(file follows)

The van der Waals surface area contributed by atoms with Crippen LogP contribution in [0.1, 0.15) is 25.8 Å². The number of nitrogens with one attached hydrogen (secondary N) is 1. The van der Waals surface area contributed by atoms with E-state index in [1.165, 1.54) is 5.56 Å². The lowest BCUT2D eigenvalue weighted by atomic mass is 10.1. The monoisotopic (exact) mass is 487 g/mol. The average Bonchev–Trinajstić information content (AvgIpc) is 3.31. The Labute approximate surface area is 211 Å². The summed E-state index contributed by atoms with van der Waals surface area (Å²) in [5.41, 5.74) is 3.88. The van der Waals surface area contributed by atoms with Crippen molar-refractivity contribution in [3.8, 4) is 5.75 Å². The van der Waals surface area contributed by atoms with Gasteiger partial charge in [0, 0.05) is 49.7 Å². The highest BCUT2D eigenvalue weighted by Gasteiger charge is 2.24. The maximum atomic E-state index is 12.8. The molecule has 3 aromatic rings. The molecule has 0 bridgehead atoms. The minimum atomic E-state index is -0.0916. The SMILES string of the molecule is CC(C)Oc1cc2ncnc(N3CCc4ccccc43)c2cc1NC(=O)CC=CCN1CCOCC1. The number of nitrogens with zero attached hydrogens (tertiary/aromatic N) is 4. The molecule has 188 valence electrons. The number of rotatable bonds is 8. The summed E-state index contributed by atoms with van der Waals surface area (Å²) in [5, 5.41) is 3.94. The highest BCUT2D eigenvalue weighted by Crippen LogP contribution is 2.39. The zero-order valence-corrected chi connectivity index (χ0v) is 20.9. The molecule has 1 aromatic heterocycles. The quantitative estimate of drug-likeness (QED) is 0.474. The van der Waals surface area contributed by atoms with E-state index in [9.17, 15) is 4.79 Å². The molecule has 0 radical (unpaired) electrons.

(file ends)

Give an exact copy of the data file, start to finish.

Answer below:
The van der Waals surface area contributed by atoms with Crippen LogP contribution in [0.1, 0.15) is 25.8 Å². The number of nitrogens with one attached hydrogen (secondary N) is 1. The van der Waals surface area contributed by atoms with E-state index in [1.165, 1.54) is 5.56 Å². The lowest BCUT2D eigenvalue weighted by atomic mass is 10.1. The monoisotopic (exact) mass is 487 g/mol. The average Bonchev–Trinajstić information content (AvgIpc) is 3.31. The Labute approximate surface area is 211 Å². The summed E-state index contributed by atoms with van der Waals surface area (Å²) in [5.41, 5.74) is 3.88. The van der Waals surface area contributed by atoms with Crippen molar-refractivity contribution in [3.8, 4) is 5.75 Å². The van der Waals surface area contributed by atoms with Gasteiger partial charge in [0, 0.05) is 49.7 Å². The highest BCUT2D eigenvalue weighted by Gasteiger charge is 2.24. The maximum atomic E-state index is 12.8. The molecule has 3 aromatic rings. The molecule has 0 bridgehead atoms. The minimum atomic E-state index is -0.0916. The SMILES string of the molecule is CC(C)Oc1cc2ncnc(N3CCc4ccccc43)c2cc1NC(=O)CC=CCN1CCOCC1. The number of nitrogens with zero attached hydrogens (tertiary/aromatic N) is 4. The molecule has 188 valence electrons. The number of rotatable bonds is 8. The summed E-state index contributed by atoms with van der Waals surface area (Å²) in [5, 5.41) is 3.94. The highest BCUT2D eigenvalue weighted by Crippen LogP contribution is 2.39. The zero-order valence-corrected chi connectivity index (χ0v) is 20.9. The molecule has 1 aromatic heterocycles. The quantitative estimate of drug-likeness (QED) is 0.474. The van der Waals surface area contributed by atoms with E-state index in [9.17, 15) is 4.79 Å². The molecule has 0 radical (unpaired) electrons.